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Virginia Woman Jailed for Pot Use Before Abuse Hearing Wants Charge Dropped

NBC Washington D.C. logo NBC Washington D.C. 9/23/2021 Julie Carey
© Provided by NBC Washington D.C.

Demonstrators are planning to gather at a courthouse in Loudoun County, Virginia, on Thursday to support a woman who was sent to jail as she testified about domestic abuse because she admitted to smoking marijuana before the hearing.

Katie Orndoff was testifying on Sept. 7 against her former partner, who was charged with striking her, when the judge interrupted her testimony and sent the jury out of the room.

Video released by the court and provided to News4 by Orndoff’s attorney shows the moment.

Judge James Fisher asked Orndoff whether she had taken any drugs or medications that day.

"You appear to be under the influence right now. For example, you just rocked in your chair again and it almost fell over. I want to know what you’ve taken prior to coming in here today that has affected your demeanor?" Fisher asked.

"I mean, honestly, I smoked marijuana. ... You can search my car," Orndoff replies, throwing up her hands.

After she further confirms that she used marijuana at home that morning, Fisher tells Orndoff that she's in contempt of court.

"I’m going to sentence you to 10 days in the county jail. I’m going to remand you to the custody of the sheriff," Fisher said.

Orndoff is stunned.

“Me?! What? Oh my god. I — what? No. I didn’t even do anything,” she cried.

Orndoff bonded out of jail after two days. Both the Commonwealth’s attorney and her lawyer filed a motion to vacate, to wipe away, the contempt charge.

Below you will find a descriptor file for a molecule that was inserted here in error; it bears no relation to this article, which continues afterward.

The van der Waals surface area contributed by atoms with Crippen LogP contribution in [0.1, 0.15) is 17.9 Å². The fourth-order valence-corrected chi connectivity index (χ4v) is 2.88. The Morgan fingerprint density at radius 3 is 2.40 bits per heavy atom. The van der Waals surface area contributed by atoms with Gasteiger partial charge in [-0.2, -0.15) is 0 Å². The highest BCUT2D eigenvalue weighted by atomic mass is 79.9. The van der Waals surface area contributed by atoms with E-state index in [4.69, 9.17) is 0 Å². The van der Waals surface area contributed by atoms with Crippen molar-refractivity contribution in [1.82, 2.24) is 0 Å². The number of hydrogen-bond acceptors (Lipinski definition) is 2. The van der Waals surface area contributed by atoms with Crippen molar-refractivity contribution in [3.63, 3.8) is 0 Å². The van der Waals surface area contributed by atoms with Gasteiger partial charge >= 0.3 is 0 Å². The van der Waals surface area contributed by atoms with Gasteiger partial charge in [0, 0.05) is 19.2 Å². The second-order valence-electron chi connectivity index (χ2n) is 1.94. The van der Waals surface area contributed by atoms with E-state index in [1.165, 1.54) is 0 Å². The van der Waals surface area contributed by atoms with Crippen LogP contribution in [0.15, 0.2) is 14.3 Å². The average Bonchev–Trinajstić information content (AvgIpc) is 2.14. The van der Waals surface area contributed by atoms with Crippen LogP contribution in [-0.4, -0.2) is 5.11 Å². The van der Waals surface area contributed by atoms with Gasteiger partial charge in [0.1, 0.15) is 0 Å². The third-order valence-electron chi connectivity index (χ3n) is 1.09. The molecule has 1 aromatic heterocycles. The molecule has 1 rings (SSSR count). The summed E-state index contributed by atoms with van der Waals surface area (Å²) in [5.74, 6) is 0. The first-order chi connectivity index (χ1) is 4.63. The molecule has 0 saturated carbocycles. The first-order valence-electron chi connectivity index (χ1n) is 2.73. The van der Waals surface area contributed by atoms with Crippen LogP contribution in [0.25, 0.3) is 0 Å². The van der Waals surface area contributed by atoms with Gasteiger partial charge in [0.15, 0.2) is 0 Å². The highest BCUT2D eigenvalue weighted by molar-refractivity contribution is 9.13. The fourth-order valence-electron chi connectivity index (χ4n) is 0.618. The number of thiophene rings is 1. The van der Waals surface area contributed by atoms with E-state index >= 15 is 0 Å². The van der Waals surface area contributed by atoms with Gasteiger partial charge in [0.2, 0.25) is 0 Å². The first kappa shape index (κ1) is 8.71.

Orndoff’s attorney approved the use of their client’s name and the courtroom video. News4 generally does not release the names of people who report domestic violence, unless they wish to be named. 

In its filing, the Commonwealth’s attorney argued there was no evidence of impairment.

"There were no slurred words, falling asleep on the stand, nor any difficulties in her gait — observations expected for someone under the influence of intoxicants," the filing says.

The case has captured statewide attention. Some say it illustrates how even though marijuana use is legal, it’s not always viewed that way.

"While it's certainly one of the most egregious cases we’ve heard about, it's not the only one. We hear every week from Virginians who continue to be singled out and discriminated against for their lawful use of cannabis," Virginia NORML Executive Director Jenn Michelle Pedini said.

It has been legal in Virginia since July to possess and cultivate small amounts of marijuana.

The Commonwealth’s attorney and alleged victim said they fear the case could discourage other women from reporting abuse.

"I will never feel safe reporting abuse again because doing so does not protect me," Orndoff wrote.

The defendant’s attorney said the judge’s assessment proves Orndoff is an unreliable witness. The attorney asked that the case against the alleged abuser be dismissed.

Ethics rules bar the judge from commenting on the case. But he did file an order of his own on Wednesday informing the Commonwealth’s attorney and Orndoff’s attorney that his decision is final. He said he will not schedule a hearing to consider vacating the contempt charge.

The demonstration in support of Orndoff was scheduled for noon Thursday.


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